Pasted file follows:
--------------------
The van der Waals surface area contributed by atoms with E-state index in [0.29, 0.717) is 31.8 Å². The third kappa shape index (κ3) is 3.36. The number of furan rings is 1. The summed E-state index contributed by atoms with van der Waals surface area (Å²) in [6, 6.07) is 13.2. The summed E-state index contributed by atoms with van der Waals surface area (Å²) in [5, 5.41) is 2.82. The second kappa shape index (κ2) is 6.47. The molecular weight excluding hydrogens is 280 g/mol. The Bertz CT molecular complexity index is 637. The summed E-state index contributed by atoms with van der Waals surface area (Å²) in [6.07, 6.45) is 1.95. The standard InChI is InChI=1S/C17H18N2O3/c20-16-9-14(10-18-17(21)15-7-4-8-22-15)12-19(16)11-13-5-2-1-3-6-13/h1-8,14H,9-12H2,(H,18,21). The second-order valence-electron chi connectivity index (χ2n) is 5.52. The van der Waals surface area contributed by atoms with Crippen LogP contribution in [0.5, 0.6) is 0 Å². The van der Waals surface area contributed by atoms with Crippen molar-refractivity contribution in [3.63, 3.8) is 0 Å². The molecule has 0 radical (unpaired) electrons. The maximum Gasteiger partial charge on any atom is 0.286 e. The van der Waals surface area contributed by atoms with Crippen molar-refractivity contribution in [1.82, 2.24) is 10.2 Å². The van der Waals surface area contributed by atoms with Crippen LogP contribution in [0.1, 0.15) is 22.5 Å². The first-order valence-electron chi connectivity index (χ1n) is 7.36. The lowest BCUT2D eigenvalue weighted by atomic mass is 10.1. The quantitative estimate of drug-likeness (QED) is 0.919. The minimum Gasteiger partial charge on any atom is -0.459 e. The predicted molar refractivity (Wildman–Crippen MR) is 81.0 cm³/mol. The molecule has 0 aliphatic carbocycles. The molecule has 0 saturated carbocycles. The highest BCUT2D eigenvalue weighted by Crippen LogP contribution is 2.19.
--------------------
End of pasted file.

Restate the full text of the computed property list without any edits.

The van der Waals surface area contributed by atoms with E-state index in [0.29, 0.717) is 31.8 Å². The third kappa shape index (κ3) is 3.36. The number of furan rings is 1. The summed E-state index contributed by atoms with van der Waals surface area (Å²) in [6, 6.07) is 13.2. The summed E-state index contributed by atoms with van der Waals surface area (Å²) in [5, 5.41) is 2.82. The second kappa shape index (κ2) is 6.47. The molecular weight excluding hydrogens is 280 g/mol. The Bertz CT molecular complexity index is 637. The summed E-state index contributed by atoms with van der Waals surface area (Å²) in [6.07, 6.45) is 1.95. The standard InChI is InChI=1S/C17H18N2O3/c20-16-9-14(10-18-17(21)15-7-4-8-22-15)12-19(16)11-13-5-2-1-3-6-13/h1-8,14H,9-12H2,(H,18,21). The second-order valence-electron chi connectivity index (χ2n) is 5.52. The van der Waals surface area contributed by atoms with Crippen LogP contribution in [0.5, 0.6) is 0 Å². The van der Waals surface area contributed by atoms with Crippen molar-refractivity contribution in [3.63, 3.8) is 0 Å². The molecule has 0 radical (unpaired) electrons. The maximum Gasteiger partial charge on any atom is 0.286 e. The van der Waals surface area contributed by atoms with Crippen molar-refractivity contribution in [1.82, 2.24) is 10.2 Å². The van der Waals surface area contributed by atoms with Crippen LogP contribution in [0.1, 0.15) is 22.5 Å². The first-order valence-electron chi connectivity index (χ1n) is 7.36. The lowest BCUT2D eigenvalue weighted by atomic mass is 10.1. The quantitative estimate of drug-likeness (QED) is 0.919. The minimum Gasteiger partial charge on any atom is -0.459 e. The predicted molar refractivity (Wildman–Crippen MR) is 81.0 cm³/mol. The molecule has 0 aliphatic carbocycles. The molecule has 0 saturated carbocycles. The highest BCUT2D eigenvalue weighted by Crippen LogP contribution is 2.19.